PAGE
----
The Eucharist is explained by the Council of Trent as "a symbol of a sacred thing and a visible form of an invisible grace" which bestows life on the recipients since Christ, the author and giver of life, is present therein.26 Trent brings out the centrality of the Eucharist in the life of the Church and portrays it as always forming bonds of community. TheCatechism of the Catholic Church advances Trent’s understanding. It says:

The Eucharist is the efficacious sign and sublime cause of that communion in the divine life and that unity of the people of God by which the Church is kept in being. It is the culmination both of God’s action sanctifying the world in Christ and of the worship men offer to Christ and through him to the Father in the Holy Spirit.27

The document goes further to uphold that as the Eucharist produces grace and spiritual nourishment, which binds together the entire Church, all ecclesiastical ministries and works of the apostleship are anchored in it. Thus, the Eucharist is understood as uniting all in Christ and in his Body.

The Eucharist is also called a ritual meal, a unifying banquet. In and through it, we share in the memory of Jesus as Paul ever reminds us (1 Cor 11:23-27). The Eucharist is thus properly called a "sharing," which encourages, nurtures, sustains, enriches, and concretizes our oneness with Jesus (1 Cor 10:16-17) and with one another. The Eucharist further encourages us to live out this unity at all times and everywhere (Acts 3:42-47; 4:32-35). According to Duane Cummins:

[In the Eucharist] we affirm the presence of the living Lord and proclaim him to be the dominant power in our lives. It is an act of thanksgiving for the renewal of our lives through the forgiveness of God. We pledge faithfulness and reaffirm the covenant of new life into which we entered at baptism. Celebrated in fellowship with the whole people of God, it is an expression of unity, of oneness in Christ, and of concern for one another.28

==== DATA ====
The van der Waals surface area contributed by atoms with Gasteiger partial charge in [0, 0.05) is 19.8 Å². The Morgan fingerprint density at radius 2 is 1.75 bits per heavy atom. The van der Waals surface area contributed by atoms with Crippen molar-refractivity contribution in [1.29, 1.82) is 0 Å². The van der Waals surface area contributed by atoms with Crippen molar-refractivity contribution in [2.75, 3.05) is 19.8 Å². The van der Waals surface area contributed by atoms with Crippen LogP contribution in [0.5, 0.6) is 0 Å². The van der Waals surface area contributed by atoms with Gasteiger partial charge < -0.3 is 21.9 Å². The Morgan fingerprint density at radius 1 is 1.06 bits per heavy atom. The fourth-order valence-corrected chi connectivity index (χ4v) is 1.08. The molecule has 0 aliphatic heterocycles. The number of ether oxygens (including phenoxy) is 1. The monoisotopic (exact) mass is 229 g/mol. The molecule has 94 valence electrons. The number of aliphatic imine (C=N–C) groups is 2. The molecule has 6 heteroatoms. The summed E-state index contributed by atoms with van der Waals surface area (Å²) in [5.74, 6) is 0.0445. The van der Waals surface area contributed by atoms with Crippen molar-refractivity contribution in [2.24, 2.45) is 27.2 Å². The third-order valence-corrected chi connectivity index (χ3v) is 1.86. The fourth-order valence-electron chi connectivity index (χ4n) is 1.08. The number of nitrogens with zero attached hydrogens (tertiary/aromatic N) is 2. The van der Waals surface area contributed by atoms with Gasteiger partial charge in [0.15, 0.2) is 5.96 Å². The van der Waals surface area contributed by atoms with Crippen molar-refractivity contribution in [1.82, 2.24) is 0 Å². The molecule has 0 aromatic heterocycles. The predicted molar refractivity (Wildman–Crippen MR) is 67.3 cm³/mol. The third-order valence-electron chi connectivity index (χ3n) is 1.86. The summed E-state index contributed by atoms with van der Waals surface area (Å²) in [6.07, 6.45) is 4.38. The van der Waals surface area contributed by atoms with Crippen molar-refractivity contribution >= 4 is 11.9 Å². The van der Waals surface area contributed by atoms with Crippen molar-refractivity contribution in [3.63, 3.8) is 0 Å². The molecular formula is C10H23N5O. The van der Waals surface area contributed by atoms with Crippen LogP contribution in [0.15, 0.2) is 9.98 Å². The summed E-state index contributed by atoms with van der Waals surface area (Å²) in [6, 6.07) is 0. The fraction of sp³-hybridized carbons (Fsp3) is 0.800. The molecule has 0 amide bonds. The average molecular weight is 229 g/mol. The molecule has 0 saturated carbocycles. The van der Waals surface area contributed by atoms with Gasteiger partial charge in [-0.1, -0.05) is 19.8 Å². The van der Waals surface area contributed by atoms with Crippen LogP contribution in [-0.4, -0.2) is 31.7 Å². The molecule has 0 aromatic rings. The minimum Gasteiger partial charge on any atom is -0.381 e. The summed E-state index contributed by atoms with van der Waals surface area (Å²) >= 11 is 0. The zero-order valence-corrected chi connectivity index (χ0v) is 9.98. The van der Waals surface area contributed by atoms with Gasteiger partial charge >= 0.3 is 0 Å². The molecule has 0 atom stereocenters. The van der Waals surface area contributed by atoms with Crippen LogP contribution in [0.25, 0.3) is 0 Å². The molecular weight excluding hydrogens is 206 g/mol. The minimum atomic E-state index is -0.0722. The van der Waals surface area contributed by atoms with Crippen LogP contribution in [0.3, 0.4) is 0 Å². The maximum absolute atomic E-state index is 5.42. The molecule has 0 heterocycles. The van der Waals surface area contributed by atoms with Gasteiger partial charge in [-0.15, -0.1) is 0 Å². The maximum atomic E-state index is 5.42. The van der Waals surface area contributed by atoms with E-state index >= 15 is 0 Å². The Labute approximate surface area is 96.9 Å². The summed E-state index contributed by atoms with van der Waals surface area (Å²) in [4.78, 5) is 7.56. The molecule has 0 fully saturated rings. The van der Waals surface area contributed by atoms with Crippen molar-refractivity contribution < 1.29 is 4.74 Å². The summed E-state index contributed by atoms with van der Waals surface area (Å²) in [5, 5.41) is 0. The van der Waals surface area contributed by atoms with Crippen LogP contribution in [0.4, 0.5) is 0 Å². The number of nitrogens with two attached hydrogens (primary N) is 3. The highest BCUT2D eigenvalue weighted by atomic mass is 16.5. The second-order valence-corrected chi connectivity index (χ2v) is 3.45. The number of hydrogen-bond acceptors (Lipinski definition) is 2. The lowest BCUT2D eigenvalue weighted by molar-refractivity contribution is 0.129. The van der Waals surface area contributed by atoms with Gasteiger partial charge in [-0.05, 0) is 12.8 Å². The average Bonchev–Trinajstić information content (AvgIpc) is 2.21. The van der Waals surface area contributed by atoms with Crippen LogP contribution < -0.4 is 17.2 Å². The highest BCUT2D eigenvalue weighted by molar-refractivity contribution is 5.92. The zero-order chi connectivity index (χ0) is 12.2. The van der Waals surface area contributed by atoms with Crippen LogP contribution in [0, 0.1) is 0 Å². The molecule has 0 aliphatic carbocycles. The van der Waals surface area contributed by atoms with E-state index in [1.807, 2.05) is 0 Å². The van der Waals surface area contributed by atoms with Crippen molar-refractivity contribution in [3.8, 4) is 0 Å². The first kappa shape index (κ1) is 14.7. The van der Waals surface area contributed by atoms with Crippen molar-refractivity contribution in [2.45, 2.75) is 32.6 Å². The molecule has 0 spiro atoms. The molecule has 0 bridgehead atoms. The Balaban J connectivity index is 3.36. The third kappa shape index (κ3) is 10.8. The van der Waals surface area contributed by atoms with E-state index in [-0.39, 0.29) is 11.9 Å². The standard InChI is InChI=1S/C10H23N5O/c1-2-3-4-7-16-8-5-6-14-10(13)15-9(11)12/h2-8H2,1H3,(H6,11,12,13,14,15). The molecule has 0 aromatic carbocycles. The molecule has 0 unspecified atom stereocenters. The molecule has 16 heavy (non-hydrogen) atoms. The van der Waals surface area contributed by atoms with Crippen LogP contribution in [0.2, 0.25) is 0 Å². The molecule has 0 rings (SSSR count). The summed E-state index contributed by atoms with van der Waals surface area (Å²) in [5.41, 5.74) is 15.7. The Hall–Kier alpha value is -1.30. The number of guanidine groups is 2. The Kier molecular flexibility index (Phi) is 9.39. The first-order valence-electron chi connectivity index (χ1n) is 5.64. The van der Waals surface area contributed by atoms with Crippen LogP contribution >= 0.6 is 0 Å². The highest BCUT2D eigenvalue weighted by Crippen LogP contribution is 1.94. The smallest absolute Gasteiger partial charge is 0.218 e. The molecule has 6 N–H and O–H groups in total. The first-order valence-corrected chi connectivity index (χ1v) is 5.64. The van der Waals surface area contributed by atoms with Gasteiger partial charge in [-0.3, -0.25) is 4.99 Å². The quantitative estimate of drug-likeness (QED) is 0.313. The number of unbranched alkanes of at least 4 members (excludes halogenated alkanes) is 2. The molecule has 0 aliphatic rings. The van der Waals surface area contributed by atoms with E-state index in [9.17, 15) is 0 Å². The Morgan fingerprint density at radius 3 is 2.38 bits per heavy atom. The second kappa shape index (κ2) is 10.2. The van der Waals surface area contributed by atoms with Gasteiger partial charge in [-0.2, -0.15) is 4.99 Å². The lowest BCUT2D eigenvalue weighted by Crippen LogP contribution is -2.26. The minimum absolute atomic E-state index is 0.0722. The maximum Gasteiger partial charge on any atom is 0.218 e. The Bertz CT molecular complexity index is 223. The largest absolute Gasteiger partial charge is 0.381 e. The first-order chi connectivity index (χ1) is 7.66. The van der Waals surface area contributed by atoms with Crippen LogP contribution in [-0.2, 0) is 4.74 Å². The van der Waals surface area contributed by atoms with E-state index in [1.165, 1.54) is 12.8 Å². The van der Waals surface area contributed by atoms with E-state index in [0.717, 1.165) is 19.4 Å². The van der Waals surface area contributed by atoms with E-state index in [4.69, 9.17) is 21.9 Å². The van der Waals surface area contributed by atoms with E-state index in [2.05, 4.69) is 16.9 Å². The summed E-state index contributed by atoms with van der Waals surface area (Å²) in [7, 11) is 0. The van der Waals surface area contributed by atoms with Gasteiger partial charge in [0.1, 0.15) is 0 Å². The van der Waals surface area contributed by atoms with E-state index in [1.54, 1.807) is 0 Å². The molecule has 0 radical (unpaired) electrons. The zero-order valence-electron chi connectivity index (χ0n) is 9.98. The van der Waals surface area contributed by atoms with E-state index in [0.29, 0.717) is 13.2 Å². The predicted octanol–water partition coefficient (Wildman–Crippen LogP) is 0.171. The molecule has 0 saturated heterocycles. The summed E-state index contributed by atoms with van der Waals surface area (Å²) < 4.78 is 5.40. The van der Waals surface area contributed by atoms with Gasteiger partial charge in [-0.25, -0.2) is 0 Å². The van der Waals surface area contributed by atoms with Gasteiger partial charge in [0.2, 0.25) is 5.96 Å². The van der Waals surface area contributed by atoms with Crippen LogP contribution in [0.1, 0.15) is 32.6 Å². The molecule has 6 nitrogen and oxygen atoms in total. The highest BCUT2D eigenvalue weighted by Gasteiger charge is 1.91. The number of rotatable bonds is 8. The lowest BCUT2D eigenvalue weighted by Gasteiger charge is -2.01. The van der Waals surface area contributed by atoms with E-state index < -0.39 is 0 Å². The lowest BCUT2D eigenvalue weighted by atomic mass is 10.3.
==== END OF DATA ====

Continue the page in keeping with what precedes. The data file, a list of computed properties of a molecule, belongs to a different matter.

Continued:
One could say that the God-given dignity of the human being is actually realized and lived out in community. According to John Sachs, "our humanity is essentially ecstatic, other-directed. We are whole and entire only in our relationship with others: both human others and with God, the divine Other."29 The Eucharist helps us to fulfill and advance our humanness.

The Eucharistic Life as Enhancing Human Relationships

As mentioned above, the Eucharist definitely enhances community life and human relationships. However, many people understand this naively. They tend to focus on certain ritualistic actions that are considered especially "religious." This distorts the proper living out of the Eucharist, depriving it of its intended relational effectiveness and orientation.

Leijssen uses the concepts "gift" and "icon" to bring out the interaction between "giver" and "recipient."30 Bernard Cooke makes the same point when he situates the Eucharist as "a key element in the process of Christians helping to make human life a more truly human and fulfilled reality."31 The Eucharist transforms the reality of "the human by somewhat bringing persons into closer contact with one another and with the saving action of Jesus Christ."32 Through active participation in the Eucharistic koinonia, we are decisively introduced into the vision and the reality of what it means to be truly human. According to Cooke:

All this demands a greater awareness of just what it means to be human. Instead of living at a low level of consciousness, people must give more direct attention to many things they now take for granted. To put it bluntly, using the language Saint Paul used centuries ago, we Christians must wake up; we must find out what is really going on.33

Cooke reminds us of the pitfalls in the understanding of the Eucharist. In the early Christian communities, the Church had to struggle against a multitude of mystery cults. Much later, scholastic theology systematized a "sacramentalistic" view of the mystery of the One, Holy, Catholic, and Apostolic Church.34 The controversies between East and West on the issue of the epiclesis also resulted in divergent theological views.

The Eucharistic Life: Epitome of Meaningful Human Relationships